SpaceX Fires Up Giant Starship Rocket In Major Pad Test - Relatively Interesting

SpaceX Fires Up Giant Starship Rocket In Major Pad Test

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If you have not heard by now, SpaceX is in the process of making and testing a “Starship Rocket.” This rocket is supposed to be fully reusable and operate as a heavy-lift launch vehicle. It stands 390 feet in height or roughly 120 meters. It also has more than two times the thrust of the Saturn V.

The design of this rocket is to be the most powerful launch vehicle to have ever been built by mankind. It would also be the very first to be completely reusable. There is also a plan to make partial to fully expendable variants as well.

The launch vehicle has a few stages in how it operates. At the first stage is the Super Heavy booster with the Starship being at the second stage. This second stage operates as a self-contained spacecraft that will carry both crew and cargo once in orbit.

Both of these stages will be powered by the infamous SpaceX Raptor Engines and burn liquid oxygen as well as liquid methane propellants in an efficient, full-flow staged combustion power cycle. Of course, both rocket stages are designed to be reused by landing vertically at a launch pad or separate platform.

While all of this is nice, we cannot see it do much in orbit without first being tested on Earth. That is exactly what took place this past week.

Testing The Rocket

SpaceX Starship Test
[Image via SpaceX]

Testing took place on Thursday in South Texas. 31 of the 33 first-stage booster engines were ignited at the same time for roughly 10 seconds. The team turned off one engine before sending the firing command, where another engine shut down.

SpaceX owner Elon Musk tweeted about the test, claiming that these “[were] still enough engines to reach orbit.”

The major booster remained anchored to the pad as planned during this test. Luckily too, there weren’t any signs of major damage to the launch tower, which is always good news.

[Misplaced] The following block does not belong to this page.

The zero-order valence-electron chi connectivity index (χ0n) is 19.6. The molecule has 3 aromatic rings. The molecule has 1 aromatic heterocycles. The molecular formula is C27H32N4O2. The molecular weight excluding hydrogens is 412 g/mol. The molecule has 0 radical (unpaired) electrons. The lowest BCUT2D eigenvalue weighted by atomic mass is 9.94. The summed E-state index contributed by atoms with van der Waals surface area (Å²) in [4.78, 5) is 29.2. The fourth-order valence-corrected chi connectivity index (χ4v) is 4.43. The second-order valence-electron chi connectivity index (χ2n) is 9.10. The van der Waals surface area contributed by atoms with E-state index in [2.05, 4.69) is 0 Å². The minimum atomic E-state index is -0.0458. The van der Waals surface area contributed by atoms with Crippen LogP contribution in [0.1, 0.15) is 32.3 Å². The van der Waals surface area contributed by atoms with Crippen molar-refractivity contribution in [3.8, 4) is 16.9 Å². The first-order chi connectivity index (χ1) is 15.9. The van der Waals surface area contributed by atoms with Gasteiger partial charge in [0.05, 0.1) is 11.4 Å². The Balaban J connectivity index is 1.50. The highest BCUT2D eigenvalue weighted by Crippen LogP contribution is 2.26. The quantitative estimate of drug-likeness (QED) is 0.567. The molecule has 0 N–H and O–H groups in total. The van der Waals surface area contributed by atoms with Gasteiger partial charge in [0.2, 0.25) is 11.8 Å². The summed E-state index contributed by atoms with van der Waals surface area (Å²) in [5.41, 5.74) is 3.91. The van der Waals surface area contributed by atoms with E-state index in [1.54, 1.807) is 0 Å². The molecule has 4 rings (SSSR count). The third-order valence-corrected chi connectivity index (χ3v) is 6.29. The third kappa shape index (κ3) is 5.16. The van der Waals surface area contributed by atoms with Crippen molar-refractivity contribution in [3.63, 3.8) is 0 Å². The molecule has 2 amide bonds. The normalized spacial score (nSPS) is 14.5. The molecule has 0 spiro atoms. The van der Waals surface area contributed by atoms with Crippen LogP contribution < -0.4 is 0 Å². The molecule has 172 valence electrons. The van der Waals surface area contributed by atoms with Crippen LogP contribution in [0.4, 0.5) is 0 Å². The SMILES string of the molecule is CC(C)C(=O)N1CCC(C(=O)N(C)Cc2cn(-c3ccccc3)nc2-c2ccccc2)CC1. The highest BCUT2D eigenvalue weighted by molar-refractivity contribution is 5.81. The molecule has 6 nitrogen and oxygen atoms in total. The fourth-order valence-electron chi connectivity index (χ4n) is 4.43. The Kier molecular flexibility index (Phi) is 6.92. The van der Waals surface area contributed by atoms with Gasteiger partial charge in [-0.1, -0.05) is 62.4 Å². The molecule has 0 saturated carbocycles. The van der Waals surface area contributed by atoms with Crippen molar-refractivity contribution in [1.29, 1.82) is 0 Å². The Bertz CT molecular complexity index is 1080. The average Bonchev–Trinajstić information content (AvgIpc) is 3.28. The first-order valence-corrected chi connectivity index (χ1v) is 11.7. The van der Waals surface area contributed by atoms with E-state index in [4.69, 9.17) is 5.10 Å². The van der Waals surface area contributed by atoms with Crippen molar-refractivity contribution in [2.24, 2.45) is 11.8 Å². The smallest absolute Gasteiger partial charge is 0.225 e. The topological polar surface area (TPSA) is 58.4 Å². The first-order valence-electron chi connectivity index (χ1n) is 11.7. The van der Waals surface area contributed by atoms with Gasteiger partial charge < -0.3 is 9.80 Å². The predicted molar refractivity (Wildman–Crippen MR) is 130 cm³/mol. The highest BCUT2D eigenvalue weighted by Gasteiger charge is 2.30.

Musk claims that the first orbital test flight for the Starship could take place as soon as this March. That’s only if tests and analyses of them go well, along with other remaining preparation work.

Keep in mind that only the first-stage Super Heavy booster was tested this past week. This alone stands at 230 feet or 69 meters tall. The impressive second stage, which is the part that will actually do the landing phase, was in the hangar being prepped for flight during this test.

Plans For The Starship

SpaceX Starships
[Image via Grossinger/Shutterstock.com]

The United States NASA team is heavily counting on SpaceX to get things right, with testing needing to be as perfect as possible. They will need the Starship to ferry their astronauts to the surface of the moon in a few years as part of their Artemis Mission.

This is a program that will be testing out a ton of new space exploration technology, with the Artemis 1 Mission recently going incredibly well for NASA. Yet it is also all about setting up future space exploration.

The Artemis Mission involves both robotic and human exploration of our Moon in current plans. However, NASA wants to use the SpaceX Starship to send crowds to Mars eventually too.

The end goal is to likely put a base on the Moon. One that NASA as well as other national space programs will use as sort of a halfway point. It’ll likely be crucial for missions to other planets in the future like Mars or major moons, such as Saturn’s Titan Moon.

The Starship is going to be a big part of these moves by NASA and other space programs. Overall, the Starship generates 17 million pounds of liftoff thrust, which is double NASA’s last moon rocket that sent just an empty capsule to the Moon and back during the Artemis test.

SpaceX has been making the Starship a major priority for the last few years now. In fact, they fired up to 14 engines this past fall and completed a fueling test at the pad in January. This last test was a huge jump for them and things seemingly went pretty well. Let’s hope future tests go well too.